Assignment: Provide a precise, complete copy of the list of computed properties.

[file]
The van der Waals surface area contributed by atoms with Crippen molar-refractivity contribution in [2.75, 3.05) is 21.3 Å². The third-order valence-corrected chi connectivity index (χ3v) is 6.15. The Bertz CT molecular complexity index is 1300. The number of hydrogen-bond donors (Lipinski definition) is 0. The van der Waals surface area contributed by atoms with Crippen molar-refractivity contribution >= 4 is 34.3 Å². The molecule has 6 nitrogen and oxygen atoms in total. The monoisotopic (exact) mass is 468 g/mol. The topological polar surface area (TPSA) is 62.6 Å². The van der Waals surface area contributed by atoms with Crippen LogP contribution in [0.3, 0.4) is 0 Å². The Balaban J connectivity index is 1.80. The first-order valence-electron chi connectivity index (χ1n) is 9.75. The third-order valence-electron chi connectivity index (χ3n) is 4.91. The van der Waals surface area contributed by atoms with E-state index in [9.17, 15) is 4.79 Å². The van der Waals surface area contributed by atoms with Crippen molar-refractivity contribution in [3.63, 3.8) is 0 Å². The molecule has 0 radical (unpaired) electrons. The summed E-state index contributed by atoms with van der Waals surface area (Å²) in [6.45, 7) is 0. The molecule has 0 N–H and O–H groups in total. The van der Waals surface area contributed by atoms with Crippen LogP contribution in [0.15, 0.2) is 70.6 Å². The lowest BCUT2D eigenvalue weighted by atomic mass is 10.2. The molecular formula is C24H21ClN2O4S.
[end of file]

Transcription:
The van der Waals surface area contributed by atoms with Crippen molar-refractivity contribution in [2.75, 3.05) is 21.3 Å². The third-order valence-corrected chi connectivity index (χ3v) is 6.15. The Bertz CT molecular complexity index is 1300. The number of hydrogen-bond donors (Lipinski definition) is 0. The van der Waals surface area contributed by atoms with Crippen molar-refractivity contribution >= 4 is 34.3 Å². The molecule has 6 nitrogen and oxygen atoms in total. The monoisotopic (exact) mass is 468 g/mol. The topological polar surface area (TPSA) is 62.6 Å². The van der Waals surface area contributed by atoms with Crippen LogP contribution in [0.3, 0.4) is 0 Å². The Balaban J connectivity index is 1.80. The first-order valence-electron chi connectivity index (χ1n) is 9.75. The third-order valence-electron chi connectivity index (χ3n) is 4.91. The van der Waals surface area contributed by atoms with E-state index in [9.17, 15) is 4.79 Å². The van der Waals surface area contributed by atoms with Crippen molar-refractivity contribution in [3.63, 3.8) is 0 Å². The molecule has 0 radical (unpaired) electrons. The summed E-state index contributed by atoms with van der Waals surface area (Å²) in [6.45, 7) is 0. The molecule has 0 N–H and O–H groups in total. The van der Waals surface area contributed by atoms with Crippen LogP contribution in [0.15, 0.2) is 70.6 Å². The lowest BCUT2D eigenvalue weighted by atomic mass is 10.2. The molecular formula is C24H21ClN2O4S.